François Quévillon is an artist from Montreal whose work engages directly with questions of human experience of the world, at a time when nature itself is in deep crisis, and when human perception is shaped by the intrusion of media and technology into many domains of life. He refuses to slot himself as someone who only celebrates nature or only mourns it. Recognizing that our movements bring us at times into galleries, at times into remote places, he produces installations and media pieces that can surprise, shock or delight, but that always hold the attention at the time of viewing and hearing, and linger in the viewer’s and spirit long after. He is well-known for his works that display ice and water in movement. In his video/audio work Defrost, for example, he uses three screens to link multiple perspectives on a single process—the melting of a block of ice—with the human capacity to shift the focus of attention. The link here shows this work.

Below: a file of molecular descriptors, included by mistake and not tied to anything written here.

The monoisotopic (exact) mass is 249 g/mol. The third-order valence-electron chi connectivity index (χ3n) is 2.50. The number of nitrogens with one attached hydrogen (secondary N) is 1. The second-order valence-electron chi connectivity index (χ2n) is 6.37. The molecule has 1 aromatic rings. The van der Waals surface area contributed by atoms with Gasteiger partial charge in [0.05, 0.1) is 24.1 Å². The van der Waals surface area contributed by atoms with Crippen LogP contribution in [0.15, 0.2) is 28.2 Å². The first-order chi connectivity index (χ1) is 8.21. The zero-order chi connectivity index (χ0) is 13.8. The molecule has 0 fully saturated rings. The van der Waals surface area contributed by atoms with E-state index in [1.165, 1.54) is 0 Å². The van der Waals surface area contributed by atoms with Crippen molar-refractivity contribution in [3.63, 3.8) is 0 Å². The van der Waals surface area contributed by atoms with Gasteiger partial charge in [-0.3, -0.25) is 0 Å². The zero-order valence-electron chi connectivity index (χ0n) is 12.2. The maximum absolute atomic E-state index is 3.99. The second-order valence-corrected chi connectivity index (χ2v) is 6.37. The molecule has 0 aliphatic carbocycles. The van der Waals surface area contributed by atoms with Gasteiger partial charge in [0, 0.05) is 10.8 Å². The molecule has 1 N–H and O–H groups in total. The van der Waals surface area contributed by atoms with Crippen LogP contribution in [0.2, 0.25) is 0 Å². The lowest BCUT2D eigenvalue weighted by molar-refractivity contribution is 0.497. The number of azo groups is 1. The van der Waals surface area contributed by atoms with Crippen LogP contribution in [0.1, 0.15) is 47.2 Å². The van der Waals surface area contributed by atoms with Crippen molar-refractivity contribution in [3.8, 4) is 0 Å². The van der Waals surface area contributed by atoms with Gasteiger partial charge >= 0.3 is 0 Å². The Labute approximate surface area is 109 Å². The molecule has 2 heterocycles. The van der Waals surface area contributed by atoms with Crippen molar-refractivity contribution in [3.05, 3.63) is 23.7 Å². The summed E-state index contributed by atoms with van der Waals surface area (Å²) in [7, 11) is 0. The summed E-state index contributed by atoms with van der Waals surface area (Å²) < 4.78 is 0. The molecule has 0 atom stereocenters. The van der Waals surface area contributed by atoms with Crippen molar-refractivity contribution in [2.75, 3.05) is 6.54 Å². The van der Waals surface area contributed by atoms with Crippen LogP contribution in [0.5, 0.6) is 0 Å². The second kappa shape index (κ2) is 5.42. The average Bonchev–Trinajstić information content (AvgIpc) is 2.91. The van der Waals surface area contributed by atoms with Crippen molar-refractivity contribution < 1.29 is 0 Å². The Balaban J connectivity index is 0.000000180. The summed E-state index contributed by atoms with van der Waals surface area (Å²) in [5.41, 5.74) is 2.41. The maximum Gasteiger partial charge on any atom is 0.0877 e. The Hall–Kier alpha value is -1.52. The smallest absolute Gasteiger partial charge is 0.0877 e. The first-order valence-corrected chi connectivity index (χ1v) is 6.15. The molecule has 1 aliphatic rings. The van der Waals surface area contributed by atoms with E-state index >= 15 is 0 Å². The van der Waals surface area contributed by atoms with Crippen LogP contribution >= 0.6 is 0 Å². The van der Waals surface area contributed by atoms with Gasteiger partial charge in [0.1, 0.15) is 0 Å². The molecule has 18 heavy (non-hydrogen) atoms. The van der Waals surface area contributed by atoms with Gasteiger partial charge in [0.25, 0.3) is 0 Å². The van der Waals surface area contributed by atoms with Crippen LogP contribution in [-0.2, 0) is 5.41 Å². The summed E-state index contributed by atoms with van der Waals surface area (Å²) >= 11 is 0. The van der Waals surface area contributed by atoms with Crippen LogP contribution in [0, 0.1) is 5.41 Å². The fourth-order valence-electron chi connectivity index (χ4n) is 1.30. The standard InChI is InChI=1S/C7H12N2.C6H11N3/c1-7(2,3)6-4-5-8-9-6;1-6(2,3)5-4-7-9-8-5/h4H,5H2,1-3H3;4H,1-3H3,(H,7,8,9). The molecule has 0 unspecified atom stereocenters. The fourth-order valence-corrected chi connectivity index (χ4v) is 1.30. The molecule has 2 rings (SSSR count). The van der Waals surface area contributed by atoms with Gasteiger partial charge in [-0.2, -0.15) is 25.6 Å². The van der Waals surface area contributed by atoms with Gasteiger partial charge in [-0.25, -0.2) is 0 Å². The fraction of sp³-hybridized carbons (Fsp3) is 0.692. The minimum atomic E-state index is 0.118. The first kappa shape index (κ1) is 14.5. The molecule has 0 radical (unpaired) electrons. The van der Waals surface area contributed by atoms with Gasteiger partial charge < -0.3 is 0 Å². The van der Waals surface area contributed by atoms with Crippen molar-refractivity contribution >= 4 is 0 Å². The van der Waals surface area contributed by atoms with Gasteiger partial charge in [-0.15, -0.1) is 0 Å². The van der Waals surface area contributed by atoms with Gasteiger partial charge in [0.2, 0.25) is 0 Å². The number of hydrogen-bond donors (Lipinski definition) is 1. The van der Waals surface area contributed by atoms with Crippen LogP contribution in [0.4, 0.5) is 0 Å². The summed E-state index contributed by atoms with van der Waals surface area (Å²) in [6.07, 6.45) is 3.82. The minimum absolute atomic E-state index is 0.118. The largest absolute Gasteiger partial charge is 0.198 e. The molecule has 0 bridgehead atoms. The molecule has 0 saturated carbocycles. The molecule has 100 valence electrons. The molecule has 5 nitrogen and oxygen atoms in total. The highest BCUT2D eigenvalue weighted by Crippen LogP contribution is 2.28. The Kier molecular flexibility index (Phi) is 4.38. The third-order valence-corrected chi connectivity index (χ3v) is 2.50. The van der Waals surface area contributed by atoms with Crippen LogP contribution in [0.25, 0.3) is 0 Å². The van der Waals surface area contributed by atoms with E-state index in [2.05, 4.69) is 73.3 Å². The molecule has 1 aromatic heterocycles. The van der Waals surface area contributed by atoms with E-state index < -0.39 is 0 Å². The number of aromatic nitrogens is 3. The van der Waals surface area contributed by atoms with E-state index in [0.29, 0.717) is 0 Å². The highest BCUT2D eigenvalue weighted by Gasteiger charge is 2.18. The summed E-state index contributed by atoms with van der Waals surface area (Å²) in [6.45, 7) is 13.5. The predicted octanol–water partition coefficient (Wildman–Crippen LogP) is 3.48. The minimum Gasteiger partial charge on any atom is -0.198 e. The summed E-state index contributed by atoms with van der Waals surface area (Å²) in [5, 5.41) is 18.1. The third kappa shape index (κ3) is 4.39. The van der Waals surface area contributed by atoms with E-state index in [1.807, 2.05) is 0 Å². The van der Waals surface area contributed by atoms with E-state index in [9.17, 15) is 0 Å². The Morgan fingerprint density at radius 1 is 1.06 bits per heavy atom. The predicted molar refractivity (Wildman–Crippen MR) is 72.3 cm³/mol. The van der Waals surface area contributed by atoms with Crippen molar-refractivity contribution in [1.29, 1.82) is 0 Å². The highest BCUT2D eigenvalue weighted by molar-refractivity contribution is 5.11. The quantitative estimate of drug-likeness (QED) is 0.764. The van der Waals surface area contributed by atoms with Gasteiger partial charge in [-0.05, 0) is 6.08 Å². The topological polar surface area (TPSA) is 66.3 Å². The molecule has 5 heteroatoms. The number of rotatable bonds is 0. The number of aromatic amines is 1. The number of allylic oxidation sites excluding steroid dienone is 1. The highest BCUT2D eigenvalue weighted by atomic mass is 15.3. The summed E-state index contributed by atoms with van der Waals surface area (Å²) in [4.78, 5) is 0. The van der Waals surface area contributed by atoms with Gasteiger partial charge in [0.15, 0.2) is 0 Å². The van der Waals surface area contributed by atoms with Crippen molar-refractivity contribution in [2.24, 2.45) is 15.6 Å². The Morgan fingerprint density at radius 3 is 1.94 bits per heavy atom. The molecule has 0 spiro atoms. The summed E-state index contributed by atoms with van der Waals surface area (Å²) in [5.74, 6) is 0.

Trained at the Université du Québec à Montréal , a participant in the Interstices Research-Creation Group, and active as an artist-in-residence, he took time recently for an interview with GlacierHub.
GH: Your work includes both video and audio. How do you see these two as working together?
FQ: I’m interested by the materiality and energy of both images and sounds, as well as what is generated by their interactions. Every project establishes a different type of association between them. The visuals display a reality that has been captured and transformed by a technological means, which can sometimes lead to total abstraction. In a similar manner, audio can be field recordings, sound synthesis or live amplification and processing. I combine them to create environments that engage the viewer’s body in space.
GH: Your work is presented in spaces of a variety of sizes and configurations–some wider and open, some narrower, some with screens on one wall and some with screens on several walls. Do you work with the managers of galleries and museums to design these spaces? What influence does the particular nature of the space have on the experience?